Acidrodent - Below Absent Gods
Industrial Metal Acidrodent is one of those few bands that actually deserve to be signed to a record label. I say this after having listened to three of their EPs extensively and never once coming off disappointed. Acidrodent, for those of you who do not know of their existence, consist of two men named Tony Smith and Roland Zwaga (who wanted to mention that Tony is a cunt in this review). While Tony is behind the electronics, Roland is the lead vocalist and together the two make an awesome industrial metal team.


Their latest EP Below Absent Gods came out on February 15, 2016 and features four tracks that last for a good fourteen minutes. Stylistically, the EP sounds like other Acidrodent releases, which are usually a good blend of acidic industrial elements and kicks from metal. From the start with the title track, layers of electronic madness stack on top of one another that create a wall of pounding rhythms. 

It seems as if Acidrodent takes hints from different genres of metal and blends it with their signature sound in each song. The title track sounds as if it were inspired by black metal, 'Kill List' sounds a bit more thrashy, and so on and so forth. This means that while each of the songs on the album may suffer a little identity crisis, Acidrodent still tweaks each and every one of them to have a bit of difference. 

Any negativity that is found in this EP has not stopped me from thoroughly enjoying it. Yes, it can be improved and Acidrodent would do themselves well should they increase their soundbank and possibly move away from their already comfortable niche. But I'm still enjoying them. And I go back to my initial point when I say that Acidrodent should probably get signed sometime soon. Perhaps a record label with new mates to talk to on it would help them grow even more. But, cheers to'em and Below Absent Gods
4
Brutal Resonance

Acidrodent - Below Absent Gods

7.5
"Good"
N/A
Electroracle
Released off label 2016
Acidrodent is one of those few bands that actually deserve to be signed to a record label. I say this after having listened to three of their EPs extensively and never once coming off disappointed. Acidrodent, for those of you who do not know of their existence, consist of two men named Tony Smith and Roland Zwaga (who wanted to mention that Tony is a cunt in this review). While Tony is behind the electronics, Roland is the lead vocalist and together the two make an awesome industrial metal team.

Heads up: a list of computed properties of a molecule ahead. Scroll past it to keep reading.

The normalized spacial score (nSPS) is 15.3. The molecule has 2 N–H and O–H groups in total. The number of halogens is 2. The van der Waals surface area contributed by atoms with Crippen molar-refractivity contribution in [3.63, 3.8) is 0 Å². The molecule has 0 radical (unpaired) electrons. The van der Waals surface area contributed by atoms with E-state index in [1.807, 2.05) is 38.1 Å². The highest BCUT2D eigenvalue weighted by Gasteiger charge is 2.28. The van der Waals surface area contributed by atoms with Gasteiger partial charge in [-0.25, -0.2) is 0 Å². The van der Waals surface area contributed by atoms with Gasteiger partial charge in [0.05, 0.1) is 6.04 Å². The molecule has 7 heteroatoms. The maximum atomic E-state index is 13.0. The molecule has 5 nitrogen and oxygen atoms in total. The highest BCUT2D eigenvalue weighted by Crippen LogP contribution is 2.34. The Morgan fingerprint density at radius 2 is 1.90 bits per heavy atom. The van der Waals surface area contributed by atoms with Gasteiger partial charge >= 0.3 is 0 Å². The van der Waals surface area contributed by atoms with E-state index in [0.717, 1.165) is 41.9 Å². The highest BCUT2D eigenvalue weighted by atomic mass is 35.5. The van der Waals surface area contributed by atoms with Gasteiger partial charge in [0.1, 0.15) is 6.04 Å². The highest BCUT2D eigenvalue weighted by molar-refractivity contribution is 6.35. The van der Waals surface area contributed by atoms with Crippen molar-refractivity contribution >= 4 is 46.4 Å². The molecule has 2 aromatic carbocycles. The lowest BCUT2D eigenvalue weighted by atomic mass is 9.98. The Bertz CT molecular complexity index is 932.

Their latest EP Below Absent Gods came out on February 15, 2016 and features four tracks that last for a good fourteen minutes. Stylistically, the EP sounds like other Acidrodent releases, which are usually a good blend of acidic industrial elements and kicks from metal. From the start with the title track, layers of electronic madness stack on top of one another that create a wall of pounding rhythms. 

It seems as if Acidrodent takes hints from different genres of metal and blends it with their signature sound in each song. The title track sounds as if it were inspired by black metal, 'Kill List' sounds a bit more thrashy, and so on and so forth. This means that while each of the songs on the album may suffer a little identity crisis, Acidrodent still tweaks each and every one of them to have a bit of difference. 

Any negativity that is found in this EP has not stopped me from thoroughly enjoying it. Yes, it can be improved and Acidrodent would do themselves well should they increase their soundbank and possibly move away from their already comfortable niche. But I'm still enjoying them. And I go back to my initial point when I say that Acidrodent should probably get signed sometime soon. Perhaps a record label with new mates to talk to on it would help them grow even more. But, cheers to'em and Below Absent Gods
Apr 10 2016

Off label

Official release released by the artist themselves without the backing of a label.

Steven Gullotta

info@brutalresonance.com
I've been writing for Brutal Resonance since November of 2012 and now serve as the editor-in-chief. I love the dark electronic underground and usually have too much to listen to at once but I love it. I am also an editor at Aggressive Deprivation, a digital/physical magazine since March of 2016. I support the scene as much as I can from my humble laptop.

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